The research talk we had by Cathy Davies on ‘Material Girl’ bodies, skin and fabric was fantastic and interesting in relation to her own practice and research but also her work ethic and how she linked her presentation back to our own ways of researching and analysing our own practice. Her main focus was on death, and how visual culture explores and investigates the dead body.  She had recently been exploring the film ‘The skin I live in’, paying particular attention to the John Paul Gaultier suite that was produced to portray a new layer of skin and identity of the main female character. The concept of the liminal body and materiality of the body is alluring; paying particular attention to the aesthetic in imagery. What I found most interesting was her focus and attention to the materials and textures and how they all have meanings; the creative decision of what forms are created in relation to chosen materials. Cathy talked a lot about stitching and fabric and how it relates to the body and poses as a second skin on humans. This instantly brought me back to my use of the nylon tights, latex and sewing through the wax sheets.

I had never analysed skin in such a manner before attending this lecture and listening to Cathy’s research. Skin is always an element of the body that is praised for it’s versatility; however the imperfections and exploration of the skin suggests otherwise. Skin is therefore not a barrier but a wall, it acts as a container of some sort and it’s function is to create a form. There is a question of identity and a psychlogical notion of the body that is an area of interest and link to my practice. There is always a notion of fear of the body, deterioration of form and skin, we are all slowly decomposing.


Not making work for the last two weeks has enabled me to sit back and really think and take the time to analyse my work. What have I made? What is its context? What do I continue working with? What do I take on to the next level for further development? The casting of the foam forms needs further work and time to develop; however the originals and first forms that I began working with are yet to be cast in bronze so I’m unsure and unaware at how they will cast and how the textures and forms will come out from the moulds.



The other element is the filming of the tights and expanding foam, this whole concept needs more time and exploration. Do they stay as objects, as sculptural art works? Is the work object or process? Sculpture or performance? These are the areas of enquiry and investigation that I need to invest the time and work with the film examples.

Foundry Day – Women in the foundry

The experience of working entirely with women in a male dominated environment was invigorating and a refreshing experience; I’ve always been surrounded by men throughout my foundry experience. It was interesting to explore and analyse how women engage with the casting process; the physical activity of the foundry can be challenging at times due to the duration of the set-up and pour. The work is singular, however the process and casting of the work is always a team experience. There is that question of gender and the workplace. From previous experience, I have worked with both men and women when pouring the metal and running the furnace; I fund that ego and ‘sex’ plays it’s role during the entire process. For example, a pour involves a high amount of physical activity, therefore the male feels that they can dominate and are more capable. This isn’t necessarily always the case, however I do find myself questioning whether men think that as women and as a female working in this environment, both past and present of whether men find women capable of working and positioning ourselves in this ‘male associated’ environment and industry. Does this question happen in all foundry settings? Is there a difference, a different atmosphere in a working/industry foundry or a foundry situated in an academic environment?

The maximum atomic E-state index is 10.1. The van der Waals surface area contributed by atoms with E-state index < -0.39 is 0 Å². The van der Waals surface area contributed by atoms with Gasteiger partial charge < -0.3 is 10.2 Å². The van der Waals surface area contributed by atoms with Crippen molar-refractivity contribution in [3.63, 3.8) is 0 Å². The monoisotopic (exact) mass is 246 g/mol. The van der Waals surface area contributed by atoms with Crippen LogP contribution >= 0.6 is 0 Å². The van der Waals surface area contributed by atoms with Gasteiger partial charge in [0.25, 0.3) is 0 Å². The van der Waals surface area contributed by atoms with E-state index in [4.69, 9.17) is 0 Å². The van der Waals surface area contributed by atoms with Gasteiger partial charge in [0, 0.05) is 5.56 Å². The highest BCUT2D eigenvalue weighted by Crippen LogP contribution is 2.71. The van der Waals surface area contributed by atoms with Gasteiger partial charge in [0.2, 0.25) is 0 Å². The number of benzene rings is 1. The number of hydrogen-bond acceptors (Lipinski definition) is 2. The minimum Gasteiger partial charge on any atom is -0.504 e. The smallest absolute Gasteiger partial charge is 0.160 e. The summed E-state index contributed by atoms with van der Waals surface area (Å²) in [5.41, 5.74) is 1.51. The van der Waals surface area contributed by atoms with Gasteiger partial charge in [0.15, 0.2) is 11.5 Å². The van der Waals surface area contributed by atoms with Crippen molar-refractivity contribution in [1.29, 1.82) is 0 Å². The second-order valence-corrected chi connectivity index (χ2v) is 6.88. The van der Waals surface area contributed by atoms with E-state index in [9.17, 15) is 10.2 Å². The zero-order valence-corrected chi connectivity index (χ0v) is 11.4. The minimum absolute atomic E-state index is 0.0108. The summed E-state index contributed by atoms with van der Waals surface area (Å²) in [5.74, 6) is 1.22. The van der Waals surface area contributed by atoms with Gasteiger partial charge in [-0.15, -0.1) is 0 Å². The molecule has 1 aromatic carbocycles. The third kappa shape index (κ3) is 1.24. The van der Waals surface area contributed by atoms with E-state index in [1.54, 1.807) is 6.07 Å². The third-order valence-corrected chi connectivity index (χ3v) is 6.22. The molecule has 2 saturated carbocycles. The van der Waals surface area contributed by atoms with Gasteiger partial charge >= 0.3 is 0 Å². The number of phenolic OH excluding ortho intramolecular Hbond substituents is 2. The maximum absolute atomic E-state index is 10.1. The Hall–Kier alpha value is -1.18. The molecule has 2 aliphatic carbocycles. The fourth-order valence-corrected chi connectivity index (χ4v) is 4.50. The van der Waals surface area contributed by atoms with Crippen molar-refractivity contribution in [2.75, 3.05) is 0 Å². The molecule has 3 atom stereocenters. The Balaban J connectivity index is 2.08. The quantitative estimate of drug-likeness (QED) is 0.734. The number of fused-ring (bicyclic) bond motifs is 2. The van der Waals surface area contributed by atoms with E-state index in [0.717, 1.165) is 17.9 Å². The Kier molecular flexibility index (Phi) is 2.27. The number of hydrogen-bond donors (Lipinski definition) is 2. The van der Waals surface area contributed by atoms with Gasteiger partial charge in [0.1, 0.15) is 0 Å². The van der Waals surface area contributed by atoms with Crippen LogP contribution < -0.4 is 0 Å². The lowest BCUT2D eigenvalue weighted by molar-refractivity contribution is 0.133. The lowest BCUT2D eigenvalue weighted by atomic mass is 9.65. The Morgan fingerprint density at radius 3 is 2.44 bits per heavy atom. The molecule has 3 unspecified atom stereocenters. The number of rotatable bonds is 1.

I find that when I’m in this environment I always wish to prove my abilities and how capable I am to lift tools, pour the metal or run the furnace. Why is this? Therefore I question the process and the object; process art, the experiences of the foundry, it’s particular setting and environment. How can a environment engage with my own practice, primarily my thinking and concepts. What will I pursue next? What work will I produce? The foundry is a male environment, this is a fact; however I wish to explore how? Why? Is this tendency changing? What work are female sculptors producing? Does casting and the foundry have an impact on their practice? These questions are a point of contact at all times.